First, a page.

(CN) – The Navajo Nation will accept a $554 million settlement with the federal government Friday – the largest cash settlement ever with a single tribe – ending years of litigation over mismanaged trust fund assets.
The Navajo Nation, the country’s largest Indian tribe, sued the United States in 2006, claiming the federal government had mishandled its funds and natural resources for decades – since at least 1946.
The Navajo sought $900 million in damages and detailed reporting on tribal accounts. The case never went to trial.
In May this year, the Navajos, the Departments of Interior and Justice, and the Bureau of Indian Affairs agreed to settle the dispute for $554 million in exchange for dismissal of the royalties claim.
The Navajos agreed to forego further litigation over previous federal management of their resources and funds held in trust by the federal government.
The settlement is to be sealed with a signing ceremony in Window Rock, Ariz., the capital of the Navajo reservation, on Friday morning.
The Navajo Nation has the largest reservation in the country, home to almost two-thirds of its 300,000 members, which spans 27,000 square miles in Arizona, New Mexico and Utah.
The tribe has leased 14 million acres of trust lands to various agricultural endeavors, including farming, grazing, and oil, gas and other mineral extraction.
The land is also leased for businesses, rights-of-way, easements and housing.
Attorney General Eric Holder, who announced his resignation on Thursday, called the settlement an end to “protracted and burdensome litigation.”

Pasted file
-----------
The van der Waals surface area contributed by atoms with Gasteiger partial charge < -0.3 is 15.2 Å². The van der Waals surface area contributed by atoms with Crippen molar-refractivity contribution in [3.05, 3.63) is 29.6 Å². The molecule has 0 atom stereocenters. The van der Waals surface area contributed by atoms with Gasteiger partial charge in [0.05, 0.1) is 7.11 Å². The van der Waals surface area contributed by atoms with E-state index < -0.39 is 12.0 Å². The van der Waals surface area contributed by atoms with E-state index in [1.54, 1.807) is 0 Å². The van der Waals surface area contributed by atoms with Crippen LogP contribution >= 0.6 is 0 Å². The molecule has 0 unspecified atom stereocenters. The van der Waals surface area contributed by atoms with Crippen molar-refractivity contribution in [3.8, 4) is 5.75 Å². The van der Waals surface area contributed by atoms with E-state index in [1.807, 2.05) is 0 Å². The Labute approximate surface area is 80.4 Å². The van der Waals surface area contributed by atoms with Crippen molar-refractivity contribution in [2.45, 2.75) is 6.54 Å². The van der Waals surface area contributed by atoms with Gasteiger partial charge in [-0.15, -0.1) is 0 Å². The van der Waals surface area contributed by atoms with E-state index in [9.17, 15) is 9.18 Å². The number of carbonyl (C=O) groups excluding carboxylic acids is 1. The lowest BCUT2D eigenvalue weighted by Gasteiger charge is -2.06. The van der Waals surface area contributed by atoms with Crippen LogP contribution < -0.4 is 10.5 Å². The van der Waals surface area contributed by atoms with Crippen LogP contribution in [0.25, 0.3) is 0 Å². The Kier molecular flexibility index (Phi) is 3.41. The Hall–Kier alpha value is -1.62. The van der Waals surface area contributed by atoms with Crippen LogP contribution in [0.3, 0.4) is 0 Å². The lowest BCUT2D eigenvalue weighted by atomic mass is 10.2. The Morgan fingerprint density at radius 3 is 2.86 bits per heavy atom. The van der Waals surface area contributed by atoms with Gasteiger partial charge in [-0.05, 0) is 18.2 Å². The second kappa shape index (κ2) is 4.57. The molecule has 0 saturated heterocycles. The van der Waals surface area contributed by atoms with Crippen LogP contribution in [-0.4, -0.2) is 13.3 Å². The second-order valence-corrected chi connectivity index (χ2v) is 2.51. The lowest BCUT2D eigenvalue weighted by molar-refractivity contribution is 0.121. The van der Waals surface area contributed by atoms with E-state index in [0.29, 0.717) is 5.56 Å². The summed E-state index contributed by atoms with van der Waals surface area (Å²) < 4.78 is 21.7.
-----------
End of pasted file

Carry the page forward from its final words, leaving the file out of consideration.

“It will provide important resources to the Navajo Nation, and it fairly and honorably resolves a legal conflict.”
Dana Bobroff, deputy attorney general of the Navajo Nation Department of Justice, applauded the settlement as “an absolute historical, landmark accomplishment.”
“There is a misconception sometimes that the Navajo Nation has not attempted to hold the United State responsible for their trust responsibilities,” Bobroff said. “And that is just outright wrong.”
The settlement “will never completely redress the wrongs done on prior generations,” Bobroff added. “But, it’s going to allow some opportunities for future generations.”
The deal follows similar settlements by the Obama administration, including a $1 billion agreement with 41 tribes in 2012.
In 2011, the administration separately agreed to pay $330 million to settle a long-running trust lawsuit by the Osage Tribe of Oklahoma.
Ben Shelley, president of the Navajo Nation, called the half-billion-dollar settlement “fair and just.”
“The Navajo Nation has worked tirelessly for many years to bring this issue to a close,” Shelley said in a statement. “After a long, hard-won process, I am pleased that we have finally come to a resolution on this matter to receive fair and just compensation for the Navajo Nation.”
The federal government is expected to pay the tribe within the next 30 to 60 days.
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